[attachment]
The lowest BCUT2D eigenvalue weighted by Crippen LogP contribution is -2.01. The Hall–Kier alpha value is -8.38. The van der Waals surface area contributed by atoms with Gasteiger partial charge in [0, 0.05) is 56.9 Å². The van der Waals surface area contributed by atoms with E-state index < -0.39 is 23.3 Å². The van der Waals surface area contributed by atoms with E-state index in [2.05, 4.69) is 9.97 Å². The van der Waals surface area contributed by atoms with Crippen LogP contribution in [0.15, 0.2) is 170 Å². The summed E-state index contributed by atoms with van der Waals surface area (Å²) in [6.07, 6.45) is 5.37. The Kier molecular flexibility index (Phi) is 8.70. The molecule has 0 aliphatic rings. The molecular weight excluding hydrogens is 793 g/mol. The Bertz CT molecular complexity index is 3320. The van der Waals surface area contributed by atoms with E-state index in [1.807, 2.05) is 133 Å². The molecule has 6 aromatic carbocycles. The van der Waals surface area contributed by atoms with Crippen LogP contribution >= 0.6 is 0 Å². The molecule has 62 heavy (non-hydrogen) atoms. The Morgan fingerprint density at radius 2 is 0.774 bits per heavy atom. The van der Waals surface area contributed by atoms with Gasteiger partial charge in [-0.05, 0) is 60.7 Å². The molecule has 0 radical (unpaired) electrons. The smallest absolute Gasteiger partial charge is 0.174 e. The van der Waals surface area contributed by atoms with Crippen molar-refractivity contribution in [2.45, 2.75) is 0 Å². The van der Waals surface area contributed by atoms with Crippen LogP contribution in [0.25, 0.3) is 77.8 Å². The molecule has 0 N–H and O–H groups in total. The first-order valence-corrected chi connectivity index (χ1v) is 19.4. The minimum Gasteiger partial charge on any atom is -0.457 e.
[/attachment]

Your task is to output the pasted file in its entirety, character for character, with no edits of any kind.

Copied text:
The lowest BCUT2D eigenvalue weighted by Crippen LogP contribution is -2.01. The Hall–Kier alpha value is -8.38. The van der Waals surface area contributed by atoms with Gasteiger partial charge in [0, 0.05) is 56.9 Å². The van der Waals surface area contributed by atoms with E-state index < -0.39 is 23.3 Å². The van der Waals surface area contributed by atoms with E-state index in [2.05, 4.69) is 9.97 Å². The van der Waals surface area contributed by atoms with Crippen LogP contribution in [0.15, 0.2) is 170 Å². The summed E-state index contributed by atoms with van der Waals surface area (Å²) in [6.07, 6.45) is 5.37. The Kier molecular flexibility index (Phi) is 8.70. The molecule has 0 aliphatic rings. The molecular weight excluding hydrogens is 793 g/mol. The Bertz CT molecular complexity index is 3320. The van der Waals surface area contributed by atoms with E-state index in [1.807, 2.05) is 133 Å². The molecule has 6 aromatic carbocycles. The van der Waals surface area contributed by atoms with Crippen LogP contribution >= 0.6 is 0 Å². The molecule has 62 heavy (non-hydrogen) atoms. The Morgan fingerprint density at radius 2 is 0.774 bits per heavy atom. The van der Waals surface area contributed by atoms with Gasteiger partial charge in [-0.05, 0) is 60.7 Å². The molecule has 0 radical (unpaired) electrons. The smallest absolute Gasteiger partial charge is 0.174 e. The van der Waals surface area contributed by atoms with Crippen molar-refractivity contribution in [2.45, 2.75) is 0 Å². The van der Waals surface area contributed by atoms with Crippen LogP contribution in [0.25, 0.3) is 77.8 Å². The molecule has 0 N–H and O–H groups in total. The first-order valence-corrected chi connectivity index (χ1v) is 19.4. The minimum Gasteiger partial charge on any atom is -0.457 e.